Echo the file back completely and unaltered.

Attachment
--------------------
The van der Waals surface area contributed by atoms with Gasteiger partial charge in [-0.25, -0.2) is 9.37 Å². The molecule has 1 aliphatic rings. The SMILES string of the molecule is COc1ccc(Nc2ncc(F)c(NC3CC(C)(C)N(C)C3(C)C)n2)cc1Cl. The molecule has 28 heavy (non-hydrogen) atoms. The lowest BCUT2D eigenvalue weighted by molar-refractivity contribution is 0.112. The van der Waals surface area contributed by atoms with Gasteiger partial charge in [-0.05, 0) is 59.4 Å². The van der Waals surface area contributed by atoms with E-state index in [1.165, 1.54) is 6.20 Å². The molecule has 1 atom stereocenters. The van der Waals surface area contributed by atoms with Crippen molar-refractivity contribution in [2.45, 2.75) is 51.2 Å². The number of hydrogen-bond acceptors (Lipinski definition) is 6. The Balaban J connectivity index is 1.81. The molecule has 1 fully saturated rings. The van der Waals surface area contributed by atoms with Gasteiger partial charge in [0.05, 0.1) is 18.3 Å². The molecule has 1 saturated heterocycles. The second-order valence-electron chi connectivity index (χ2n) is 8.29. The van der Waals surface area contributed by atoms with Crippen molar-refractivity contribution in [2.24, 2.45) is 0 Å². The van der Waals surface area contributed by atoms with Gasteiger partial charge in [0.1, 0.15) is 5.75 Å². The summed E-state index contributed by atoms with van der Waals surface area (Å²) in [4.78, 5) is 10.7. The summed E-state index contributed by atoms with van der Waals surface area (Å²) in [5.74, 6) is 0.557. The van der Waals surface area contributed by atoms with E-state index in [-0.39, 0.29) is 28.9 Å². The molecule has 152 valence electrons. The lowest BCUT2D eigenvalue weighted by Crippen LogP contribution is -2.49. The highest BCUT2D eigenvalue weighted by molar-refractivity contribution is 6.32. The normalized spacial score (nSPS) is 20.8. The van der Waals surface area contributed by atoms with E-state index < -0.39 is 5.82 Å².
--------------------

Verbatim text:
The van der Waals surface area contributed by atoms with Gasteiger partial charge in [-0.25, -0.2) is 9.37 Å². The molecule has 1 aliphatic rings. The SMILES string of the molecule is COc1ccc(Nc2ncc(F)c(NC3CC(C)(C)N(C)C3(C)C)n2)cc1Cl. The molecule has 28 heavy (non-hydrogen) atoms. The lowest BCUT2D eigenvalue weighted by molar-refractivity contribution is 0.112. The van der Waals surface area contributed by atoms with Gasteiger partial charge in [-0.05, 0) is 59.4 Å². The van der Waals surface area contributed by atoms with E-state index in [1.165, 1.54) is 6.20 Å². The molecule has 1 atom stereocenters. The van der Waals surface area contributed by atoms with Crippen molar-refractivity contribution in [2.45, 2.75) is 51.2 Å². The number of hydrogen-bond acceptors (Lipinski definition) is 6. The Balaban J connectivity index is 1.81. The molecule has 1 fully saturated rings. The van der Waals surface area contributed by atoms with Gasteiger partial charge in [0.05, 0.1) is 18.3 Å². The molecule has 1 saturated heterocycles. The second-order valence-electron chi connectivity index (χ2n) is 8.29. The van der Waals surface area contributed by atoms with Crippen molar-refractivity contribution in [2.24, 2.45) is 0 Å². The van der Waals surface area contributed by atoms with Gasteiger partial charge in [0.1, 0.15) is 5.75 Å². The summed E-state index contributed by atoms with van der Waals surface area (Å²) in [4.78, 5) is 10.7. The summed E-state index contributed by atoms with van der Waals surface area (Å²) in [5.74, 6) is 0.557. The van der Waals surface area contributed by atoms with E-state index in [-0.39, 0.29) is 28.9 Å². The molecule has 152 valence electrons. The lowest BCUT2D eigenvalue weighted by Crippen LogP contribution is -2.49. The highest BCUT2D eigenvalue weighted by molar-refractivity contribution is 6.32. The normalized spacial score (nSPS) is 20.8. The van der Waals surface area contributed by atoms with E-state index < -0.39 is 5.82 Å².